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45 Cards in this Set

  • Front
  • Back
Coronary Heart Disease (CHD)
Conditions with blockage to the heart; a chronic disease in which the arteries supply the heart become narrowed or clogged, results from either atherosclerosis or arteriosclerosis.
Cardiovascular Disease (CVD)
disorders of the heart and blood vessel sys, including stroke and coronary heart disease. Ex. stroke. (Broader)
A chronic disease in which cholesterol and other fats are deposited on the inner walls of the coronary arteries, reducing circ. in heart tissue.
Not enough oxy/blood to heart.
Also called "hardening of the arteries," a disease in which blood vessels lose their elasticity.
Pain in chest often precursor to heart disease.
Medical Treatment
1) Thinning the blood (ex. aspirin)
2) Angioplasty: ____
2) Balloons/nets to unclog artery; sometimes preventatively; very expensive; 2001 $31000 (7-10%yr inc. in general); 1/2mill/yr in U.S. have angioplasty.
Medical Treatment
2) stents: ___
2) Meshlike wire to keep artery open; hve slow released drugs to keep plaque from forming.
Medical Treatment
3) Bypass
3) Part of an artery usu. from leg grafted around blocked coronary artery/to bypass heart. 2001 $46,000, 2004. Ab. incision 8-10"; robotics for smaller incision; long distance surgery.
Dean Ornish Programs A.
Reversal and preventative. Rev: very low fat (10vs.30% of cal from fat); prev: 30% from fat. Specific diet (not longterm?); research support; lowering plaque levels.
Dean Ornish Programs B.
Specific diet (not longterm?); research support; lowering plaque levels; $2mill research grant; stress reduc; comparable to medical txt; began in 1999; covered by Medicare? $7000/person.
Dean Ornish Programs C.
Problems: long term vs. short term surgery; hospitals and pharmaceutical companies lose business; currently insurance does not cover. LDL down 40% without drugs ($12000/yr for drugs); 91% red. in chest pain, less future surgeries, radical idea.
Framingham Heart Study
5000 subjects and 5000 second generation; term "risk factors;" Tests to determine elasticity/stiffness of arteries (block blood flow); Test with images of heart, image of aorta.
Beh. Risk Factors (Changeable)
Cig. smoking, diet, lack of exercise.
Nonchangeable Risk Factors
Race (Af Am more common; arteries' elast.; 27% higher death rate; twice as likely to die from stroke than whites, access to medical care); Less common in Asian and Hispanics (ses: high fat diets, smoking, exercise, stress) Heart Dis. most common in low ses Af Am than middle class ses Af Am.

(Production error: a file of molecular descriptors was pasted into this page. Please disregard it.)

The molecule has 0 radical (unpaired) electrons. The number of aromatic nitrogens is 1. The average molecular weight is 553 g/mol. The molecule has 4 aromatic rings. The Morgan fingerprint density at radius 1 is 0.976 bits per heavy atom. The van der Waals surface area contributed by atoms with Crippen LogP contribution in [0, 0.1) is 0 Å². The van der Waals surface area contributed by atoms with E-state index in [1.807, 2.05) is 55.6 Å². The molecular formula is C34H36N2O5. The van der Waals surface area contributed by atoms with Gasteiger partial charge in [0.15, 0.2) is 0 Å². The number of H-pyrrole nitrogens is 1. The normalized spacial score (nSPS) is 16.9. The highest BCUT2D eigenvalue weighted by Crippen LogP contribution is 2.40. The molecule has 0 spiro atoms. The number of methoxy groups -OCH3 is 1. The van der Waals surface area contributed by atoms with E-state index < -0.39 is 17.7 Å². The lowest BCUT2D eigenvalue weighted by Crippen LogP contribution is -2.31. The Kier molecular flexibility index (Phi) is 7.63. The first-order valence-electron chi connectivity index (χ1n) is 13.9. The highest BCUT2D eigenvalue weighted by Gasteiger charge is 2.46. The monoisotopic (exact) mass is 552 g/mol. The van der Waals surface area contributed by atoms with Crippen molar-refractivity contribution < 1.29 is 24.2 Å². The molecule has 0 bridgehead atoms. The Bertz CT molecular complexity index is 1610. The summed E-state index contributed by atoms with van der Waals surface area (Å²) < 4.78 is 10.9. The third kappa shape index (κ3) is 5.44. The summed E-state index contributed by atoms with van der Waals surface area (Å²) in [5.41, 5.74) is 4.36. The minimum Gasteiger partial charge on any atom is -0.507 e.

Nonchangeable Risk Factors
Sex: Men more likely for CHD 46%, women (35-74 are 40% die of CHD) (500000 CHD vs. 40000 Breast cancer)
Nonchangeable Risk Factors for CHD
Prognosis: 39% of women (vs. 30%) will die of first heart attack; do not recog symptoms, do not seek care as quickly (stents not studied in women, until 1990: hormones, pregnancy); physicians usu do not recog; txt for women less aggressive when plaque discovered.
Type A Beh. Pattern
Dr. Freidman and Rosenman (cardiologists), chairs worn on edges of seats; three components: 1) exagg. sense of time urgency 2) excessive compet. and achiev. striving. 3) Hostility and agg. (excentuating key words, end sent. faster, move/eat rapidly impatience; polyphasic thought)
Type B Beh. Pattern
No impatience, excessively humble,not superiority in games.
Measurements for Type A
1) Jenkin's Activity Survey (speed, impatience, competit, hard-driving, 52 questions) 2) struc. interview (how ans, posture, gestures, rapidity of speech)
Measurements for Type A
Popular from 1970s, 80s, some in 90s. Studies: under stress, type A have higher reactivity of sym nerv act; only if a threat to ego - psy vs. phy stressors, feel challenged.
Measurements for Type A
Hostility key component; study: shock experimenters (puzzle); Type B not higher shock given with instigation. Anger, Hostility, Aggression(AHA):20% of CHD/heartattacks follow outbursts; sym nerv activity, lower threshold, unhealthy beh to relax; less soc support; stressful wk environ.
Goals for healthy people by 2010; Nat Cancer Instit:
Death rates (colorectal, lung, prostate, breast) all combined are declining. Rate fo cancer incidents/devel the same since 1990 (slight fall in smoking).
Prevention improving (fruit/veg up slightly, alcohol, youth smoking dec. since 1997 vs. rising; screening tests high (stable 2000-2003) Colorectal cancer screening very low (inc.); slightly more sun protec.